Yes, the icon of Saints Peter and Paul is much more than a beautiful image of these two saints embracing each other in the unity of faith and love, although it is that in a very concrete way. The icon is the call and challenge to imitate Saints Peter and Paul, surrendering in faith to Jesus Christ, Lord and Savior; proclaiming Christ to everyone; and upholding and defending religious freedom. It is fundamentally and ultimately to live what we believe, not only in the private sector of religious worship, but also in the public square of concrete witness and involvement — for the common good and the salvation of the world!

Paul S. Loverde is bishop of the Catholic Diocese of Arlington, Virginia. A new edition of his pastoral letter on pornography, Bought with a Price, and his recent letter on the new evangelization, Go Forth with Hearts on Fire, are available at Amazon for Kindle and at www.arlingtondiocese.org/purity.

This homily first appeared in The Arlington Catholic Herald. View it here

By: Natalie Plumb

I thank God every day that He is truly a God of justice. And I thank God every day for Purgatory, too: I like to believe that He will not base your fate on what you did at the very moment you die. He loves to give us one million second chances. I think His justice will prevail above all, and your whole life will be laid out before you as you knock on the gates of Heaven. I firmly believe that.

Allow that to be encouragement when you doubt His sovereignty, will, justice, love, peace…. Doubt can be an overwhelming emotion. It can quickly lead to despair.

Despair is quite possibly the most dangerous emotion to have. It lacks hope. It lacks trust. It lacks faith. It completely lacks virtue. It digs, deep into your feelings, and comes out with “I doubt,” and never “So be it.”

Ben1Though I am a naturally optimistic person who believes all things are foreseen by our Creator, I have had many moments in my life when I’ve doubted that, and Him. And I’ve acted on that doubt frivolously. Do yourself a favor: Try not to change your mind concerning a decision when you doubt His goodness. Do not change the course of your actions when you are in the midst of despair. Pray to get out of the hole first, so that you can see light shedding on your circumstances in order for you to discern – something we will talk about next week.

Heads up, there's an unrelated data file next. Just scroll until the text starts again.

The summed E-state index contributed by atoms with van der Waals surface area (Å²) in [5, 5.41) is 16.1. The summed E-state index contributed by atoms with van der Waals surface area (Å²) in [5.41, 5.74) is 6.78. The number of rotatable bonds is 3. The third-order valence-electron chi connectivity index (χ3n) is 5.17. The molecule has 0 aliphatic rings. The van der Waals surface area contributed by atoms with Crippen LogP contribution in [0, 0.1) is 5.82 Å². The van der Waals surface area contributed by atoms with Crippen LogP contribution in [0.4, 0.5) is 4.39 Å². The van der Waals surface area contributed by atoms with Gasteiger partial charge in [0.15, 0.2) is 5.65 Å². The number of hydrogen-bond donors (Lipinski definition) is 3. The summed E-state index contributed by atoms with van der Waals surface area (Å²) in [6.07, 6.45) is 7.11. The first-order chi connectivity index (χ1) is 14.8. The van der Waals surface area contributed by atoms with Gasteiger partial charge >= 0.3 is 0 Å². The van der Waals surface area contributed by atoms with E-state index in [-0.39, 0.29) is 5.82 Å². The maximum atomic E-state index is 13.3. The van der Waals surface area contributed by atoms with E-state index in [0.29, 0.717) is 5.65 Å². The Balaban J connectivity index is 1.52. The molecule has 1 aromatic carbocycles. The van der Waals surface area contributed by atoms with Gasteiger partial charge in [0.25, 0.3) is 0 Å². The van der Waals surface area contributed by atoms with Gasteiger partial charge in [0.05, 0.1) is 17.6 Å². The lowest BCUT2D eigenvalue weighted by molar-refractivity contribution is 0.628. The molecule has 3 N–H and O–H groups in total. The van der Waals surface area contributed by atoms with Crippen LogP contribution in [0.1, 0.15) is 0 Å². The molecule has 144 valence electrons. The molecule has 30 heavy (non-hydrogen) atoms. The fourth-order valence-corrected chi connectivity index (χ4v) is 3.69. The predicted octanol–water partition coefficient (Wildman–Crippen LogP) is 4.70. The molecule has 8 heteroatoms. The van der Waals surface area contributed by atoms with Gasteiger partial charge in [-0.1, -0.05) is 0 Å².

Most recently, I’ve struggled with doubt in the form of having faith in God’s divine providence. I am an ocean away from the man I love. He lives in France, and I in Washington, D.C.

Long distance relationships are naturally at risk of being full of doubt and despair. That’s a pretty common reason for their not working: Where is your hope? In seeing the person soon? In moving eventually? It is a hard question to answer in the moment, when your fullest emotions – love, desire, hope, and so many more – mercilessly insert themselves into your will.

But the more I think about it, the more I realize how much stronger the distance we’ve experienced as a couple has strengthened our relationship more than I think it could have been strengthened had we been in the same country for the last half year (and then some).

Astonishingly, we haven’t grown further apart, but closer, because we rely on God to move us and to change us. In getting closer to Christ, we are closer to each other. When we can’t talk to each other (you know, that silly 6-hour delay thing) we must talk to God.

lovetriangleThink of the triangle: Each of you and God is at one of the intersections. As each of you grows closer to God (and His point on the triangle), the closer you as a couple get to each other. Your segment gets shorter. Amazingly (and oh so joyfully!), the sins we had before, both individually and as a couple, in the same country, are no more.

God knew that all along. He knew that distance would help us to grow spiritually on an individual level. We needed to be apart long enough (seven months, and counting) to become better persons for the other.

Cliché statements like “There is light at the end of the tunnel” and “The darkest hour is just before the dawn” are really not cliché at all, but true. Periods of doubt, as with periods of dryness, which we discussed last week, are there to form you into the person God wants you to be.

The truest version of you as a Child of God is waiting to be formed. And you will never stop growing, even if your circumstances make you doubt His plan. That is exciting, not despairing.

Dearest Jesus,

We know in our heads and in our hearts that You are here and that Your will is just. We know that You wish the best for us, and that nothing comes to be before being filtered through Your hands. But our circumstances are pulling at us to lose faith and to make unwise choices.

Pull us back, Christ Jesus. Pull us back into Your arms. Pull at the strings of our hearts to trust you again. Give us the virtues that we need to honor Your will, trust in Your providence, and have faith in Your works.

Grant us faith, and no more doubt. But if it be Your will, grant that the doubt that we do have might change us and form us, and inspire us to grow only deeper in the carrying of our crosses. Let this journey be speedy and light, if you will it. And never leave our side.